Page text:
As traditional marketing tactics become less and less effective, many brands are looking for new ways to rise above the noise and truly engage with consumers in more meaningful ways. One such method is content marketing. Barnes & Noble College’s Tamara Vostok, Consumer & New Media Marketing Manager, spoke about the importance of content marketing at Mission Possible 2013. This invitation-only social business summit hosted by Expion focused on the challenges and opportunities in managing social media programs. Joining Vostok on the Content Marketing panel were Justin Gardner of AMC Theaters, Tonia Hammer of Molson Coors, and conference keynote speaker Jay Baer, founder of Convince and Convert and the author of the New York Times bestseller, Youtility.
During the panel discussion, each speaker discussed how their brand uses content marketing to attract customers, creating and distributing content that is relevant and valuable to them as opposed to simply sending a message through ads or emails.
“When it comes to social media, it’s not enough to simply post a status update,” said Vostok. “That’s basically the social media equivalent of a billboard ad. It takes more than that to engage consumers – especially today’s college students, who are used to having immediate access to information online.”
Particularly important for Barnes & Noble College, which operates more than 700 unique campus stores across the country, is understanding that what might be relevant for one campus may not be work for another. That’s why each campus store is operated on a local level; while store managers are supported by the corporate office, they are empowered to make decisions locally – and that includes social media channels and content.
“Our store managers know best when it comes to what’s important to their students – they’re the on-campus experts,” explained Vostok. “That’s why time and time again, the best results – or the most engagement – happens when the content and conversations are started and driven from the campus store level, not from a centralized location.”
The panelists agreed that while many brands are starting to better integrate content marketing into their overall marketing strategy, technology is changing the game – particularly when it comes to college students. Millennials and those in the following generation, Generation Z, aren’t just consumers of content – they’re creators, said Vostok. And by leveraging the content they are creating, students can feel more connected to their campus store’s activities.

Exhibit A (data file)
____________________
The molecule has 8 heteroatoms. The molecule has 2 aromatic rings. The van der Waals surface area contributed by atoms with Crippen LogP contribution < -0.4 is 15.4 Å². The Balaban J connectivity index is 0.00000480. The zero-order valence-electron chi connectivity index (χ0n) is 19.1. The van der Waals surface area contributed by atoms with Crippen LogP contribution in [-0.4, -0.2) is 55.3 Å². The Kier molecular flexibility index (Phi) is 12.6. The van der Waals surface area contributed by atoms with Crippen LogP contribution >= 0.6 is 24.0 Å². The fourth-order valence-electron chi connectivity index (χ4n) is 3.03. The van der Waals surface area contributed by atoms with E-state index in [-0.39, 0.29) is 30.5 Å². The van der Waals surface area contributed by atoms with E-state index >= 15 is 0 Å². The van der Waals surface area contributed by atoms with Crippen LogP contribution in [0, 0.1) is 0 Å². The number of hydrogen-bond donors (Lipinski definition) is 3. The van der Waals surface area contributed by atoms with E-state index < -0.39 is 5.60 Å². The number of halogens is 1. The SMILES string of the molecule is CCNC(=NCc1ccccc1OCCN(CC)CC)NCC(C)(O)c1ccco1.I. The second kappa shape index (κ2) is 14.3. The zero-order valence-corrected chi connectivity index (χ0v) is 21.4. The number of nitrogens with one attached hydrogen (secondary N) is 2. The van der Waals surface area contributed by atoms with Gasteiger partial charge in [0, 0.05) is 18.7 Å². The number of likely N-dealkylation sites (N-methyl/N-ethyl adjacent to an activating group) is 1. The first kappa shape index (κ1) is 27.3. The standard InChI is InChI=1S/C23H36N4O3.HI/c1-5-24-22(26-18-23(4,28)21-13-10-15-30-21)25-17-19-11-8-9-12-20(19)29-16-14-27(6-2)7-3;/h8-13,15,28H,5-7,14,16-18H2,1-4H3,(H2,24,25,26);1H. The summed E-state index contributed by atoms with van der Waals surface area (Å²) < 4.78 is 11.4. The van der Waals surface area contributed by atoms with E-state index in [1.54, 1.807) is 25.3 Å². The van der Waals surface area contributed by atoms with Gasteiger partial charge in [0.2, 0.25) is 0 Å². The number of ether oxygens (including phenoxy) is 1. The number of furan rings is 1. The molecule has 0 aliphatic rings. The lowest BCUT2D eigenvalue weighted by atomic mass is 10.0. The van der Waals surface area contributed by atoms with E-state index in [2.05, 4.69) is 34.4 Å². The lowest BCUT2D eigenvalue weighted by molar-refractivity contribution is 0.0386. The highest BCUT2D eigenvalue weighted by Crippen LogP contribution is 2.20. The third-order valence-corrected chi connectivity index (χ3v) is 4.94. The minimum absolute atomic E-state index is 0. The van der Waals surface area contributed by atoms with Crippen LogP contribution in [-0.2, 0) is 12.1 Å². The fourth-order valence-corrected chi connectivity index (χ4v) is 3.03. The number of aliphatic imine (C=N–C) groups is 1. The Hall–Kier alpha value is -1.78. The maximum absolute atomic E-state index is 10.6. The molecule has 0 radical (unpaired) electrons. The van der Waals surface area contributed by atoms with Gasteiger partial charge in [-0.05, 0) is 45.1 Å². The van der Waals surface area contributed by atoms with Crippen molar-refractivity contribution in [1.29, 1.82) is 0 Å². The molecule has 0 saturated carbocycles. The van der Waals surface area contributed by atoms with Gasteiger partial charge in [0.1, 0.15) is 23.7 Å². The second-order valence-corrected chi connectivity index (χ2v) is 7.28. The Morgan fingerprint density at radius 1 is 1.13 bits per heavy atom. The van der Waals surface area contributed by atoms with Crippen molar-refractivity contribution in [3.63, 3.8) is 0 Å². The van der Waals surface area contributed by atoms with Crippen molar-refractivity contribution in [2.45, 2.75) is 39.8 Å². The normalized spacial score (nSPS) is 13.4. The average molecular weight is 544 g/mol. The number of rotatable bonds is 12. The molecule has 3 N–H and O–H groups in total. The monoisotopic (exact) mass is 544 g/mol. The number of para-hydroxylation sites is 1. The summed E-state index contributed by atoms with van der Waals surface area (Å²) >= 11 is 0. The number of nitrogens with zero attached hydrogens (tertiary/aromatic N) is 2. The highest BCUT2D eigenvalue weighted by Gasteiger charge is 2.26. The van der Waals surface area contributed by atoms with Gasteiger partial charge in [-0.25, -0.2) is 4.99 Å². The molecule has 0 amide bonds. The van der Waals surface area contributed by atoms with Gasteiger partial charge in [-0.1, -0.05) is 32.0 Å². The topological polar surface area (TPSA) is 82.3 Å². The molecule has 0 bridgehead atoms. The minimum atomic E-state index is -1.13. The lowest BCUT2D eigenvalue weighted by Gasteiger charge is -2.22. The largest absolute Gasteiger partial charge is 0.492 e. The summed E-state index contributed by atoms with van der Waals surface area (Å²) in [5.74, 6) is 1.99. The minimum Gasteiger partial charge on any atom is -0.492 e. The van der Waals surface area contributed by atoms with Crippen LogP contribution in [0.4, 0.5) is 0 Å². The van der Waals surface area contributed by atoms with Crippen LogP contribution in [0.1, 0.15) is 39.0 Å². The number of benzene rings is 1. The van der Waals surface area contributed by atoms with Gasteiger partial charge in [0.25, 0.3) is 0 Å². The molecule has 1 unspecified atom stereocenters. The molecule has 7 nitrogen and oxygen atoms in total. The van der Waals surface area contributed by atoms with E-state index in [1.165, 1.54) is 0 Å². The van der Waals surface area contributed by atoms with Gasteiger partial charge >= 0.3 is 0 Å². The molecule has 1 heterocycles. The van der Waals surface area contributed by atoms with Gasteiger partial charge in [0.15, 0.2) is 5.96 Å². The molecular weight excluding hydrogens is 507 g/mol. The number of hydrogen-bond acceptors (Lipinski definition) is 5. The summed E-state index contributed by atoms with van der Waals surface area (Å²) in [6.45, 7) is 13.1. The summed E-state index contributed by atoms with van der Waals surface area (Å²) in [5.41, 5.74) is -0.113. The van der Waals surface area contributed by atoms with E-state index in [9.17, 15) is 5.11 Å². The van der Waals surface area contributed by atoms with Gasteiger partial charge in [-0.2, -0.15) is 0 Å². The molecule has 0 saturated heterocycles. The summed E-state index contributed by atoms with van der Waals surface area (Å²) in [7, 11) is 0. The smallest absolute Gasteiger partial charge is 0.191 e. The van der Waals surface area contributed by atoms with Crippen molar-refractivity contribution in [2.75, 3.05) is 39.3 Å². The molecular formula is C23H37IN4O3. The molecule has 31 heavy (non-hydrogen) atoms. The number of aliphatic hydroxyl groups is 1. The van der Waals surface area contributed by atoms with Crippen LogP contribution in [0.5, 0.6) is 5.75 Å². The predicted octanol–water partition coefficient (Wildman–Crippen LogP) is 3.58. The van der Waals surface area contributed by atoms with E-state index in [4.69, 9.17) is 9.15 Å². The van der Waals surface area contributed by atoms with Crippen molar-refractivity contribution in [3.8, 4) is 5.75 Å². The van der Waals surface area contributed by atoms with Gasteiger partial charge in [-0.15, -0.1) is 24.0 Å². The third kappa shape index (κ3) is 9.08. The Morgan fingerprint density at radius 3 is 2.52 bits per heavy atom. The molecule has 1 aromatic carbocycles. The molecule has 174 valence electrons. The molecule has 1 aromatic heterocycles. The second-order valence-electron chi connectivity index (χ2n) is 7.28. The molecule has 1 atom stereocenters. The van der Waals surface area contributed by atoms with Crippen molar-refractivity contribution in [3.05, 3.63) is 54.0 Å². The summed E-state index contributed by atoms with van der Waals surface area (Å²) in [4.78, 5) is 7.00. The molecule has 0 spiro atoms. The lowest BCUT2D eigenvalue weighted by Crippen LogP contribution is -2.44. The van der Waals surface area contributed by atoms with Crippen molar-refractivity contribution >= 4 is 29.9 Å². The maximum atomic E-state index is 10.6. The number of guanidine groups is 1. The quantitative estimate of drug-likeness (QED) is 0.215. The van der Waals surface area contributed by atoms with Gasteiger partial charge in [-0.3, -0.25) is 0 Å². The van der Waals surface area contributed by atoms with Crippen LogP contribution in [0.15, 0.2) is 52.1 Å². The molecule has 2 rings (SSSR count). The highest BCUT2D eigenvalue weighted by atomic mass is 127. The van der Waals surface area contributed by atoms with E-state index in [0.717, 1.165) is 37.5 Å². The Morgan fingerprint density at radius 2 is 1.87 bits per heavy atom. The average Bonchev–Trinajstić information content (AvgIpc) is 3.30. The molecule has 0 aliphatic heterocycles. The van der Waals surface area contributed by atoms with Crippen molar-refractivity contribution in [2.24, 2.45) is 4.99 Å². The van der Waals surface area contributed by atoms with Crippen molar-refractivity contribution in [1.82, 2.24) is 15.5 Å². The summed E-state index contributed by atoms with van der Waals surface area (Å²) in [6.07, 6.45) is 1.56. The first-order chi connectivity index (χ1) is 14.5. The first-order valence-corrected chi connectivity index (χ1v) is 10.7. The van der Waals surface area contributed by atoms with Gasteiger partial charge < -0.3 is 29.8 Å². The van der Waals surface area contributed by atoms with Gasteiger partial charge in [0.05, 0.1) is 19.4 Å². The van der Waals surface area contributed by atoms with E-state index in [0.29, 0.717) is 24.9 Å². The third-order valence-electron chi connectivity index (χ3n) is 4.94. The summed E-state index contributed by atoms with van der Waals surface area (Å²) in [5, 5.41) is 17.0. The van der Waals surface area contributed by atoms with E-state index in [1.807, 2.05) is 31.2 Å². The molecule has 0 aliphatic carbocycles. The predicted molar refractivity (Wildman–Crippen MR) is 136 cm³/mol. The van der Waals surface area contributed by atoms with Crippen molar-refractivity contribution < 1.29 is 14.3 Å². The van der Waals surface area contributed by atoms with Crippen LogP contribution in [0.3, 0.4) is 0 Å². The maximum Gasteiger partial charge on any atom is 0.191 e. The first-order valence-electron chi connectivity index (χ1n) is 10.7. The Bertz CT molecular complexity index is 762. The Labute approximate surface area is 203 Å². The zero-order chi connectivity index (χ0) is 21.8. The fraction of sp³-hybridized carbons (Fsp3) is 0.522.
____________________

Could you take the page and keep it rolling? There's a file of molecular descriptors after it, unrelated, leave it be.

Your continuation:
For example, each year freshmen receive a New Student Welcome Kit from their campus store. This year, Barnes & Noble College leveraged the popularity of Instagram by running a contest that would allow students to submit their own Instagram photos for an 18-month wall calendar, which would be distributed to new students as part of the Welcome Kit. With more than 4,000 submissions in two weeks, the contest was an extremely successful and fun way to showcase the creative content that students were already creating.
One question posed to each panelist related to suggestions for other areas that a company could reach from in order to build that content marketing portfolio. Vostok said that a blog can be a good place to start. Barnes & Noble College’s blog, The College Juice, offers “tips and advice from folks who know college all too well – those who have been through it and now work on campus.” From budgeting tips to DIY projects, the blog gives Barnes & Noble College exclusive, relevant and valuable content – beyond the traditional new product or discount announcement – that can be pushed out to students through email and social media channels like Pinterest.
“To really make the content resonate, you have to take it one step further by bringing it from social media to real life,” said Vostok. “That’s what’s going to spark engagement with your customers and build the connection with your brand – when you can show the true value you add to their everyday lives.”